Be kind to all Trail Angels, they are wonderful people. Make a good impression in towns where you stop – and tip well. It really helps keep the good vibe going.
Don't get caught up in what everyone else is doing – hike your own hike. I regretted some of the zeros because it resulted me in finishing the trail in mid-October. I live in Washington and know what a toss up the weather can be in early October. Some years great, some years rainy. The year I hiked it, it was just cold and clear usually, but we did get snow. The thing is it gets dark early in October in Washington. The days are short so the breaks were few for us.
If I had to do it all over? I'd start in better shape, carry less stuff, when it got really hot rather than hiking through it, hike 5 a.m. till 11 a.m. or noon, take four hours off and then hike from 4 till dusk. I'd drink more water and eat better.
Have a great time! The long distance hiking experience can be sublime.
DirkJan 13, 2011 at 6:44 am #1683462
Jerry AdamsBPL Member
@retiredjerryLocale: Oregon and Washington
Dirk, great summary
Did you get many blisters?
I have heard this is a major problemJan 13, 2011 at 11:16 am #1683549
Thank you for your kind words. I did take the normal precautions of taping my feet in known hot spots, but it mattered little. Initially, I suffered through a rash of blister but worse still was that my feet felt like someone had taken a hammer to them. The problem was the swelling. My feet had gone from a size 9 to 11 almost overnight. I cut away my shoes as much as possible until I could get to a big town. I switched out to size 11 Vasque Blurs in Big Bear, California. It helped a lot, only because they were full of mesh and while plenty of fine dirt got into the shoes as a result, the shoes breathed well which seemed to help.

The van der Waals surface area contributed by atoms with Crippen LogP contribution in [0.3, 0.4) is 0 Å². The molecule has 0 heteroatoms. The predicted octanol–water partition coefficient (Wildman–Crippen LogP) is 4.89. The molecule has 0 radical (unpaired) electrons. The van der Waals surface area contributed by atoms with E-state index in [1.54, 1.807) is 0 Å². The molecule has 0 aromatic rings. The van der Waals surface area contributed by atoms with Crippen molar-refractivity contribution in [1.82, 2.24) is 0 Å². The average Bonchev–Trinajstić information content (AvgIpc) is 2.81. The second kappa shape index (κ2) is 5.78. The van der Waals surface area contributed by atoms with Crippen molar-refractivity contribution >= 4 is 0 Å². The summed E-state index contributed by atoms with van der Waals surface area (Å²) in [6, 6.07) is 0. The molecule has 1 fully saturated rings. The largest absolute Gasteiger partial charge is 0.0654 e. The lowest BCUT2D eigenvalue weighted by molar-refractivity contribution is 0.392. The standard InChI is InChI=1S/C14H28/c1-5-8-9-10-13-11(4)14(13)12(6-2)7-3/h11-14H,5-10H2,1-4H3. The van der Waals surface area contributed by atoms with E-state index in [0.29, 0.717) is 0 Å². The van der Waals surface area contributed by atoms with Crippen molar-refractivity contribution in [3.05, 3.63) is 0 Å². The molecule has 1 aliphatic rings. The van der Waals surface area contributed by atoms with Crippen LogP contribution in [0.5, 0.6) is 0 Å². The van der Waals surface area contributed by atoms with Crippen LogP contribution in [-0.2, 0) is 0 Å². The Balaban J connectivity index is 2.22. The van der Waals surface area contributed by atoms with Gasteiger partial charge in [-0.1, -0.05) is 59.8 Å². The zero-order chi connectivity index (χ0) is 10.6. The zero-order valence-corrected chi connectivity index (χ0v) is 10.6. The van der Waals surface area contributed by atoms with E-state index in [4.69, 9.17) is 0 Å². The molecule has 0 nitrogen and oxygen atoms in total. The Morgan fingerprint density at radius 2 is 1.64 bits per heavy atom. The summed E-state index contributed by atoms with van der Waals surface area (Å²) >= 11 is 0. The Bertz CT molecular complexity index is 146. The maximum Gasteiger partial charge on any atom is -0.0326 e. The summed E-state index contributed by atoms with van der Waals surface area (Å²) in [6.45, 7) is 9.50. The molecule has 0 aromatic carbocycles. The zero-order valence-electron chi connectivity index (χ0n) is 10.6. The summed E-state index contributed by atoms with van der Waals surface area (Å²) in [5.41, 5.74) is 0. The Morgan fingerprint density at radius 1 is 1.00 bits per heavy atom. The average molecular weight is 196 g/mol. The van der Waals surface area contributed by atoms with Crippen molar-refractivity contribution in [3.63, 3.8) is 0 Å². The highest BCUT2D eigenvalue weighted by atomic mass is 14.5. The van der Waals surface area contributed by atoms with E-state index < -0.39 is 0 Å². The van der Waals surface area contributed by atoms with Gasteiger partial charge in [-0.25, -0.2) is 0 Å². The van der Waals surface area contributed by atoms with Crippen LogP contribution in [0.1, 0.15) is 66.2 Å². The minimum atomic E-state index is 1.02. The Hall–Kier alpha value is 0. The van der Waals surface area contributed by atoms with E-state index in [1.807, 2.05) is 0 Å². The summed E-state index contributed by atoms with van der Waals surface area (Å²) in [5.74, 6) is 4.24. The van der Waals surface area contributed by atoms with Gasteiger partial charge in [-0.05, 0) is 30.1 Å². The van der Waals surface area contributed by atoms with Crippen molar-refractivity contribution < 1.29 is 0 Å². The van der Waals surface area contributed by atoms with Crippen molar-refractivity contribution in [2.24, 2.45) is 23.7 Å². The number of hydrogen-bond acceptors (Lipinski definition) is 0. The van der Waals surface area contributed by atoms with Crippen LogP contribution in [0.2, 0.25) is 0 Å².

There were many people who suffered mightily. One hiker, named Skywalker (he was 6 foot 11 inches), had such bad and persistent blisters, he had to spend considerably time off the trail visiting doctors, but still came back before they were close to healed and continued to hike. I think most people just gut it out.
After a while, my feet toughened to the point where they kind of grew numb, which was a bit unsettling. But I didn't suffer another serious blister after mile 400 or so. Other people were not as lucky, and had to contend with them the entire trip.
Jerry, do you get on the PCT much where you live?
DirkJan 13, 2011 at 12:49 pm #1683592
Jerry AdamsBPL Member
@retiredjerryLocale: Oregon and Washington
Around Three Sisters, about half of from North of White Pass to South of Timothy Lake
About a week is my limit
Maybe some day I'll do something longerJan 13, 2011 at 9:30 pm #1683767
That's a terrific area. The Sisters where shrouded in clouds when I walked through, it was raining hard, but when the sun did poke through it was "Wow!" I will need to get back there. Lovely area, great hiking. I really liked that stretch of Oregon. Mt. Jefferson was also quite beautiful. Great hiking and epic camping spots around that mountain, I do remember.
If you get up to Washington, there are some terrific weeklong hikes out there. The Wonderland Trail is quite nice, as are Goat Rocks, the Enchantments, the Glacier Peak Wilderness, the Pasayten Wilderness and the Olympics, of course!
I hope to see you on the trail!
DirkFeb 5, 2011 at 8:09 pm #1693079
Did you sue the detour near glacier peak up in Washington where the trail was washed out or is the trail restored to a manageable passage?